A report published by the Drinks Industry Group of Ireland (DIGI) on the sector’s contribution to tourism, festivals and sports found the drinks industry accounts for approximately 50% of all sponsorship of some 800 festivals held in Ireland every year. In contrast banks and building societies provide just 6%.
The drinks industry is also the biggest contributor to horse racing sponsorship, accounting for 18% of the total.
The report claimed the facilities and services provided by the drinks industry were vital elements of Irish tourism.
Commenting on the report’s findings, DIGI chairman Kieran Tobin said the drinks industry would also play a key role in the further development of tourism which has been identified by the Government as an essential element of economic recovery.
Mr Tobin said the sector had played an important part in building the image of Ireland as “a hospitable, convivial, people-oriented place”.
Asked about the stereotype of having important visitors such as Queen Elizabeth and US president, Barack Obama, pose for a picture with a pint of Guinness, Mr Tobin said that while they made for iconic images, they represented just brief moments of their tours in Ireland.
Mr Tobin also stressed the sponsorship of key cultural and sporting events like the Jameson Dublin International Film Festival and the Heineken Cup very often had more to do with the marketing of a brand rather than on direct sales.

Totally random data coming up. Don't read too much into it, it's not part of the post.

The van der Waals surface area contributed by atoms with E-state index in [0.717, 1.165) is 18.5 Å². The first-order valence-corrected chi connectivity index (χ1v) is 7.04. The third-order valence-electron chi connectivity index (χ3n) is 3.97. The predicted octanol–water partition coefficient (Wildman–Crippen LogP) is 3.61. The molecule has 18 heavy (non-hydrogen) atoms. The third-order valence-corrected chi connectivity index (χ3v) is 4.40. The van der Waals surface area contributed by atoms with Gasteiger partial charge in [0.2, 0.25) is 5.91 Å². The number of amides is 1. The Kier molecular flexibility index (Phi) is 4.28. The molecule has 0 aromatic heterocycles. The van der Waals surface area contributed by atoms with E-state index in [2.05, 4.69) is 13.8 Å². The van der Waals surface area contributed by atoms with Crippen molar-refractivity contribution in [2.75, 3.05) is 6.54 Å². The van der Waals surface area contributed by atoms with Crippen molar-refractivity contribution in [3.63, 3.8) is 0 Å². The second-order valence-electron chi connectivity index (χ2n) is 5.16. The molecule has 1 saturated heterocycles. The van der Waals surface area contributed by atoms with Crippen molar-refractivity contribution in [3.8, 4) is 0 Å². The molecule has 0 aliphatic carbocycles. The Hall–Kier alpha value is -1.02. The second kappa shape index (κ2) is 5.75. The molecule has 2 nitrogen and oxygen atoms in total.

He highlighted how the drinks industry provided many important elements of the national tourism infrastructure such as the Guinness Storehouse, which is the country’s second largest tourist attraction after Dublin Zoo.
While the industry continues to record impressive export performance, Mr Tobin acknowledged that domestic sales of alcohol had continued to decline. DIGI has estimated that pub sales have fallen by 7% so far in 2011 after suffering a 10% decrease in revenue last year.
Mr Tobin called on the Government not to place any further restrictions on its commercial freedom to advertise, promote and sponsor. “We are asking the Government to demonstrate joined-up thinking in their policies,” remarked Mr Tobin.
The author of the report, Dublin City University economist Anthony Foley, said its findings clearly demonstrated a strong association between Ireland’s tourism image and its major drinks brands.
The chief executive of the Irish Rugby Football Union, Philip Browne, said it was often overlooked that sponsorship had a “huge impact” on the funding of sports at grassroots level.